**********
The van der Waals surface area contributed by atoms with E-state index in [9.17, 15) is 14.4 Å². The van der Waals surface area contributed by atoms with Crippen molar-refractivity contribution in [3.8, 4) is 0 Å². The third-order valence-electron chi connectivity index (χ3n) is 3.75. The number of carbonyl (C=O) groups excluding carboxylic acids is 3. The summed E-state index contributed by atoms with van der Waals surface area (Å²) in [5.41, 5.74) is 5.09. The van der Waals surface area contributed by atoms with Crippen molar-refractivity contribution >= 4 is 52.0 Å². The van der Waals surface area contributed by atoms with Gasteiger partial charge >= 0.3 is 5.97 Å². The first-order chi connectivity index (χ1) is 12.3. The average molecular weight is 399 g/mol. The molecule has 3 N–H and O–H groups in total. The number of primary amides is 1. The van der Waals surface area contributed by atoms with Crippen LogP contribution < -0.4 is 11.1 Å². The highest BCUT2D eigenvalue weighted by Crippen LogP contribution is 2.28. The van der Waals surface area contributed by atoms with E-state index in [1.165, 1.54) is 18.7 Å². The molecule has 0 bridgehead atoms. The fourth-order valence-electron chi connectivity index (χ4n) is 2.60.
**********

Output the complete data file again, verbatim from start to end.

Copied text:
The van der Waals surface area contributed by atoms with E-state index in [9.17, 15) is 14.4 Å². The van der Waals surface area contributed by atoms with Crippen molar-refractivity contribution in [3.8, 4) is 0 Å². The third-order valence-electron chi connectivity index (χ3n) is 3.75. The number of carbonyl (C=O) groups excluding carboxylic acids is 3. The summed E-state index contributed by atoms with van der Waals surface area (Å²) in [5.41, 5.74) is 5.09. The van der Waals surface area contributed by atoms with Crippen molar-refractivity contribution >= 4 is 52.0 Å². The van der Waals surface area contributed by atoms with Gasteiger partial charge >= 0.3 is 5.97 Å². The first-order chi connectivity index (χ1) is 12.3. The average molecular weight is 399 g/mol. The molecule has 3 N–H and O–H groups in total. The number of primary amides is 1. The van der Waals surface area contributed by atoms with Crippen LogP contribution < -0.4 is 11.1 Å². The highest BCUT2D eigenvalue weighted by Crippen LogP contribution is 2.28. The van der Waals surface area contributed by atoms with E-state index in [1.165, 1.54) is 18.7 Å². The molecule has 0 bridgehead atoms. The fourth-order valence-electron chi connectivity index (χ4n) is 2.60.